This limitation is especially clear when it comes to his view of fascism in the U.S. context, which misidentifies the systematic racism that is baked into the very foundation of U.S. “democracy” and U.S. capitalism with aberrations of “fascist politics” by reactionary individuals vying for power.
Racism and bigotry are central to Stanley’s conception of how fascism works. It’s perhaps the most appealing, though perhaps ultimately the most misguided, component of his view of “fascist politics.” Stanley correctly identifies racism as a driving force in right-wing ideology and politics; in a sense, his use of the word “fascism” to describe systematized racism is alluring because it evokes a level of urgency in the danger that right-wing phenomena present to historically oppressed and marginalized communities. But again, he counterposes these fascist politics to the ideal “democratic state” that is neutral and can be reformed to work in the interests of all people. Rather than seeing racism as a concrete, material phenomenon weaponized to serve class interests, Stanley reduces the root cause of racism to empty notions of “hierarchy” and “authoritarianism.” In the context of the United States, in taking this view he vastly underestimates the role that anti-Black racism and xenophobia played in the founding of U.S. democracy and the development of the United States as a global imperialist power, as well as how the contemporary U.S. state and both its political parties benefit from racism and the hyperexploitation of communities of color. Structural racism is not the result of a few bad policies by racist politicians: it is baked into the very foundation of U.S. capitalism.
In talking about the United States, Stanley frequently draws on the work of Black radicals, from W. E. B. DuBois to Angela Davis, tying their views on the structural nature of racism to a picture of U.S. fascism (and of course erasing the most anti-capitalist aspects of their politics in the process). He discusses how the Reconstruction era after the Civil War reconfigured the Black working class, newly freed from slavery, to continue to serve Southern and Northern capitalist interests. He talks directly about the mass incarceration of Black people in the U.S. prison system. But in calling these explicitly “fascist” or proto-fascist phenomena, he explains racism solely as a means of “establish[ing] an us-versus-them dichotomy and reinforc[ing] pre existing hierarchical stereotypes” (169), rather than what they are: a way for capitalism to systematically exploit a huge swath of workers and pit the working class against itself.
In other words, he underestimates the deep connection between U.S. democracy and racism, and consequently, his view offers no hope to combat the latter. Racism was enabled by U.S. democracy, owing to its subservience to capitalist interests, which thrive on racism and bigotry of many kinds. For example, according to Stanley, the contemporary Republican Party, in its adaptation to the social phenomenon that gave rise to Trump, “employs these strategies with more and more frequency” (8), from politicians’ use of patriarchal stereotypes and historical revisionism to racist gerrymandering. But this isn’t fascism. This is bourgeois democracy working exactly as it is supposed to. And both Republicans and Democrats benefit from and perpetuate these practices and policies.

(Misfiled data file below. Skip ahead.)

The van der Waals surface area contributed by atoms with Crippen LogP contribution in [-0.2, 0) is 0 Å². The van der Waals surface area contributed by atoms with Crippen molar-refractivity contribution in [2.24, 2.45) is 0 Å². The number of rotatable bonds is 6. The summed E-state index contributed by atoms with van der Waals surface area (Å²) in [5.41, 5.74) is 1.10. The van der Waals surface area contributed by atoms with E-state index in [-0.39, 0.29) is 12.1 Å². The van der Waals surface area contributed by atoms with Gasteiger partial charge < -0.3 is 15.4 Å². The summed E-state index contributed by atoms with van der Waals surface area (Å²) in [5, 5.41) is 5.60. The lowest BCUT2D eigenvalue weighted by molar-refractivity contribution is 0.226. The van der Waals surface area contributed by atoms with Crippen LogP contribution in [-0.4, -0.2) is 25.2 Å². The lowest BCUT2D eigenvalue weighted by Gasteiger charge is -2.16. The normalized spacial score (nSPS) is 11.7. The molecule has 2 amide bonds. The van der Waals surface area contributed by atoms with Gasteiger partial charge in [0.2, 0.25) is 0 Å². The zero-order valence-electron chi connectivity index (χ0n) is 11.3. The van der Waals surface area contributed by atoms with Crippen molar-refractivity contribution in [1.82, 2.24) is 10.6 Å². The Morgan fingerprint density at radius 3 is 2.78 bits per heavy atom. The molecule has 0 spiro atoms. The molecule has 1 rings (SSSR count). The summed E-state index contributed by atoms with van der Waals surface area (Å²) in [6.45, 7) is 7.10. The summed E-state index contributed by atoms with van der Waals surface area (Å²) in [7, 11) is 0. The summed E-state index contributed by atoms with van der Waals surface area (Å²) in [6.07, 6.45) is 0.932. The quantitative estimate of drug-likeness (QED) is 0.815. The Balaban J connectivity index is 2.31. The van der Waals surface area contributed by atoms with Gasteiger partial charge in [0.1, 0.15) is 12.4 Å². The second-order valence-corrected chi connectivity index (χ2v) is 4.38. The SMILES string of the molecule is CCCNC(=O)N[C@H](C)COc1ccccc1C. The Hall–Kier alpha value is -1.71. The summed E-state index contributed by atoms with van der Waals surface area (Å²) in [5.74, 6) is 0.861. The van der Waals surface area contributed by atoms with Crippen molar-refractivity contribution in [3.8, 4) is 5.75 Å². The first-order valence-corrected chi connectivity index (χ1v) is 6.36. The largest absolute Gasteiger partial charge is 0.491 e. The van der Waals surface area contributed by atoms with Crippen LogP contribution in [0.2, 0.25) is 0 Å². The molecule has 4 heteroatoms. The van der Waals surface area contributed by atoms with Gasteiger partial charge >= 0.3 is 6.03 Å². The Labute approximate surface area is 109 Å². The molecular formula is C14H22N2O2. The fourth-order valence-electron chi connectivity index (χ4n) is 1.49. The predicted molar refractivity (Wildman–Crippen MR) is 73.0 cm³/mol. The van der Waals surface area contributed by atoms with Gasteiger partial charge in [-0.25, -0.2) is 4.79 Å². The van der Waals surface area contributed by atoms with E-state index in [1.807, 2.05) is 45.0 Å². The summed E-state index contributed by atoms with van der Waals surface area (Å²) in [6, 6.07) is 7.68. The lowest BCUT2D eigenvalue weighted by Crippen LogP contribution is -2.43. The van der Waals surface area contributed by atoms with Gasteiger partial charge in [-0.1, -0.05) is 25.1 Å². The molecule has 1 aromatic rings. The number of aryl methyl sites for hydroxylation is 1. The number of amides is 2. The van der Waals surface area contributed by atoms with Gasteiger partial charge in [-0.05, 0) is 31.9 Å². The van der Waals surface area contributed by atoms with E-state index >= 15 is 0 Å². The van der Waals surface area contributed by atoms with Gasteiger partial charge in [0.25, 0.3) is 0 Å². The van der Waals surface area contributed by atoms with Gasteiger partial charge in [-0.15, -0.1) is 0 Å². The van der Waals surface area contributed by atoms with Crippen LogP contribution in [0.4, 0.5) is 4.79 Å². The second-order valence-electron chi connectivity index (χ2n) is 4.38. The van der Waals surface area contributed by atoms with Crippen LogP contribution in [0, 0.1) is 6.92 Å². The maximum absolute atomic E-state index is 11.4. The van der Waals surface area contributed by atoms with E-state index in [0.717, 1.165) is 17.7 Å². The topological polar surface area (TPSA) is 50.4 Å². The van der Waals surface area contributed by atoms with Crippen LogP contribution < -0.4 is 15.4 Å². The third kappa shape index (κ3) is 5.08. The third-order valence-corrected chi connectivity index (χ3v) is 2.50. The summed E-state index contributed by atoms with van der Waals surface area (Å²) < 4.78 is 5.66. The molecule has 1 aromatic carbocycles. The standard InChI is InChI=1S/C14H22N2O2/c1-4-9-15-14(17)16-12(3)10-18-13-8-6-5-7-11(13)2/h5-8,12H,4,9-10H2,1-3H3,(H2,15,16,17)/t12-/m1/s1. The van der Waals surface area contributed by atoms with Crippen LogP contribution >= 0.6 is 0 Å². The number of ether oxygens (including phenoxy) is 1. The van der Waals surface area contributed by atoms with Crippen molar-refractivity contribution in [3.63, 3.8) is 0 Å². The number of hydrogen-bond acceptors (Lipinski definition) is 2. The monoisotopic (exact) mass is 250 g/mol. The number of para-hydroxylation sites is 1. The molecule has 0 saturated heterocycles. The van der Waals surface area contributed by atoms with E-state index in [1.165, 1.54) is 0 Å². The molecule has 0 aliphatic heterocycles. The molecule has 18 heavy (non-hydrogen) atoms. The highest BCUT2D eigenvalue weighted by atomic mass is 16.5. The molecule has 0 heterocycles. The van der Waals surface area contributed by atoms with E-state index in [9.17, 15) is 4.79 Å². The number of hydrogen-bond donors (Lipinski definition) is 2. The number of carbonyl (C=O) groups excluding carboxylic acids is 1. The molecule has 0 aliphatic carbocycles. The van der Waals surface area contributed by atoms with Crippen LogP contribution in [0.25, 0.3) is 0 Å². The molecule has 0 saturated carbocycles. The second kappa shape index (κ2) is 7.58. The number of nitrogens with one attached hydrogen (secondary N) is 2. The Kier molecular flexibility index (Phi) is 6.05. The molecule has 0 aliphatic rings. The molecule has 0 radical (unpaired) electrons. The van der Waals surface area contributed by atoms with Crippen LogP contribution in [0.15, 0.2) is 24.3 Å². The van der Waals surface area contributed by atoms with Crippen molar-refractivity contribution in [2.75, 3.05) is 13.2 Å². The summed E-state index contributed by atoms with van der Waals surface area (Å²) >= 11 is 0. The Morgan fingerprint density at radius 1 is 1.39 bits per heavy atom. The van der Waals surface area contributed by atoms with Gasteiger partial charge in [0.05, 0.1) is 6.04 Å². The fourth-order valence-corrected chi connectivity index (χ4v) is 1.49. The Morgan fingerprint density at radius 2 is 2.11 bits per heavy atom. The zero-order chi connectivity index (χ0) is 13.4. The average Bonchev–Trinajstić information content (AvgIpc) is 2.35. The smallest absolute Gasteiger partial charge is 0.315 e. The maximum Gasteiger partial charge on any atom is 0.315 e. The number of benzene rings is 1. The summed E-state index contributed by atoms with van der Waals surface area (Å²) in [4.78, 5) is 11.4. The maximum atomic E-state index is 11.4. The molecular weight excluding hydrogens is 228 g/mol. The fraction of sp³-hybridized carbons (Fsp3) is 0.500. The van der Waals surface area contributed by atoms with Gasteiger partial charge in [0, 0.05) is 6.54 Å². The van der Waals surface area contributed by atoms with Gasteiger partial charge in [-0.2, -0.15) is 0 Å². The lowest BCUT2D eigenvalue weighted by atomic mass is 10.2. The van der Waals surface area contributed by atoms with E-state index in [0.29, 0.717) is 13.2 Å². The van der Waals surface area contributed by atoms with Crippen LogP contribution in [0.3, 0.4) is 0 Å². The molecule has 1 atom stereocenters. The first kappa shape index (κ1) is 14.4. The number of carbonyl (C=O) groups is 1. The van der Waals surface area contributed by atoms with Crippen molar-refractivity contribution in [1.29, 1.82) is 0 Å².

Ultimately, Stanley paints the democratic state as a neutral apparatus that is corrupted by racist policies, so his only solution to systemic racism is to reform institutions that are racist and rotten to their very core. In doing so, he erases how people of color and other marginalized identities are targeted by the bourgeois democratic state as a way of furthering the interests of capital. Racism isn’t the sole domain of fascism but a fundamental component of capitalism.
Fascism is not, as Stanley views it, a reaction against the formal political “equality” and economic “inequality” engendered by liberal democracy. It is, rather, capitalism’s last-ditch effort to maintain its power when challenged by the working class. Fascism is not devoid of class character; contrary to Stanley’s account, fascism is not solely the result of a crazed dictator’s bid for power and domination for a chosen national, racial, or ethnic minority. As Trotsky explains in “How Mussolini Triumphed,” fascism occurs
at the moment that the “normal” police and military resources of the bourgeois dictatorship, together with their parliamentary screens, no longer suffice to hold society in a state of equilibrium — the turn of the fascist regime arrives. Through the fascist agency, capitalism sets in motion the masses of the crazed petty bourgeoisie and the bands of declassed and demoralized lumpenproletariat — all the countless human beings whom finance capital itself has brought to desperation and frenzy.
Fascism is an all-out attack on the institutions and organizations of the working class: in the 20th century, it took the form of racist, ethnic, and political genocide, exacerbating the divisions that capitalism creates among the working class in order to give capitalism more room to stabilize, if possible, against the movements of workers and oppressed groups. This was facilitated by the seizure of political power by a single-party regime and figurehead who would rule uncompromisingly in the service of national capitalist interests. One of the first things that the Nazis did after seizing power was to attack Germany’s long-standing workers’ organizations. They occupied union halls and arrested union leaders, and they replaced independent unions with the German Labor Front, which was controlled directly by the party and by capitalists.